No sharpness tests, pixel counting or other technical mumbo jumbo, just everyday pictures with the intention of showing the view angle, color pattern and character, and my thoughts of the lens.
Olympus OM System G. Zuiko Auto-W 35mm f:2.8
I had been working on this lens review for a while, I think even before the beginning of the Corona epidemic. It has probably been somewhat forgotten because of that. So I have now taken the time to write everything out properly.
When the pictures below were taken the sky was gray, so the colors are not quite what they should be. I took each picture at f2.8 and f16 to compare afterwards. The camera I used was the Fujifilm X-T10.
Focusing is very smooth with this lens, from 0.30 to infinity you need a little less than half a turn (less than 180 °).
When first viewed on a computer, I noticed that the pictures at f16 were a lot less good, and the f2.8 seemed very sharp.
you can also see a clear difference in contrast between f2.8 and f16
sharpness deteriorates at f16
To see where the lens performs best, I did a test on a tripod at a short distance, one picture on each aperture position, and enlarged one part of the photo 100%
Pictures were taken at f2.8, f4.0, f5.6, f8.0, f11 and f16. The picture on f2.8 is soft but improved a lot on f4.0 – on f5.6 and f8.0 you have reached the maximum sharpness I think.
Same order as above, but full
The Olympus 35 mm f2.8 is a small lens, which means that with an adapter you only have 6 cm in length on your camera, so that is not too bad, and using an adapter may be the only drawback this lens has. The performance is very good from f4.0 to f8.0. Something that I find a very big advantage is the aperture ring that is located at the beginning of the lens, direct behind it the focus ring makes it convenient to work with. Many other lenses in the Olympus OM Zuiko line have the widely used 49mm filter thread, so you can use lenses from 21mm f3.5 up to 200mm f5.0 all with the same filters and lens hood, which is also handy.
Asking prices can go in any direction, sometimes you can find a good lens for € 50 or less. But Olympus has a sought-after status and the 35mm is unfortunately less common, many sellers know that and some dare to charge outrageous prices. There is always someone who wants to pay more for it, so do not pay too much.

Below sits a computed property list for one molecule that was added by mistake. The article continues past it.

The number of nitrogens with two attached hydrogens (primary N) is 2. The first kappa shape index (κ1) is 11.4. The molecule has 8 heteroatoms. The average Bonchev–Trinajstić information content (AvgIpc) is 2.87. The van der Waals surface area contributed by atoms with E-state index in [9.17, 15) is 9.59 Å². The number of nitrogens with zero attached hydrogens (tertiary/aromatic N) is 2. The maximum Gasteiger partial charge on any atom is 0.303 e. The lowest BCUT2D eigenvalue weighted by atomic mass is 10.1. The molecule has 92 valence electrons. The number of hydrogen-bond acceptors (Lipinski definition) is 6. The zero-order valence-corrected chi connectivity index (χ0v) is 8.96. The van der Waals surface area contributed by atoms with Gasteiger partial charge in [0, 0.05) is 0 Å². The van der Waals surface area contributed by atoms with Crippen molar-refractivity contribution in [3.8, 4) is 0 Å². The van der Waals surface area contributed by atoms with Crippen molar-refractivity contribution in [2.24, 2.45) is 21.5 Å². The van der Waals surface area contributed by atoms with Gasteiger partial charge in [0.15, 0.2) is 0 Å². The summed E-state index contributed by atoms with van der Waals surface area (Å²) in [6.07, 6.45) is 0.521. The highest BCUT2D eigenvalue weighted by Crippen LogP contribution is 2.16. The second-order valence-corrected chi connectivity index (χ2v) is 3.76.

A good Olympus OM G.Zuiko 35mm f2.8 can be found from € 75 to € 150, prices can even go up to € 300 on Ebay.
Even an original lens hood is sometimes sold for € 30 to € 40.
I also bought my lens on Ebay in Germany for about € 120 including shipping, taking into account the shipping, this is an average price.
Final Conclusion :
It’s a real gem and a must have, but don’t pay more than € 150. The build quality is great (much better than a Meike or 7Artisans), and the color rendering of the glass gives superb results. The aperture ring at the front is a real plus for me, something other reviewers apparently didn’t always appreciate. And the aperture clicks! which is usually not the case with Chinese alternatives.
When purchasing, pay attention to the condition of the glass. A very small scratch usually doesn’t do much harm and neither does dust, unless it is full of it, but watch out for fungus.
|Build Quality||Superb||Sometimes Problematic|
The table above gives you a comparison between the Oly 35mm and the Meike 35mm f1.7 that I also bought and tested a while ago. There may be differences in the different versions of the Meike, and that is also the case with the 7Artisans. But in general, the build quality and handling with the Chinese lenses are pretty much the same. I think the aperture is clickless on all Chinese lenses. It is different when you buy for example a Samyang or Viltrox, you really feel a difference in build quality. On the other hand, those lenses are a lot heavier, bigger and a lot more expensive. Those Chinese lenses do have that advantage, they are very similar in size to the vintage lenses.
An Olympus or a Meike / 7Artisans?
A difficult question.
The adapter for vintage lenses is sometimes a problem (in terms of size)
A clickless aperture can also be annoying.
Color rendering of the vintage Oly is much more vivid.
But if you want more natural (not to say flat) colors, the Chinese is better.
Price wise they are close together.
I use them both, sometimes it depends on the space I have left, or if I just want to take a compact camera with me.
Both have advantages.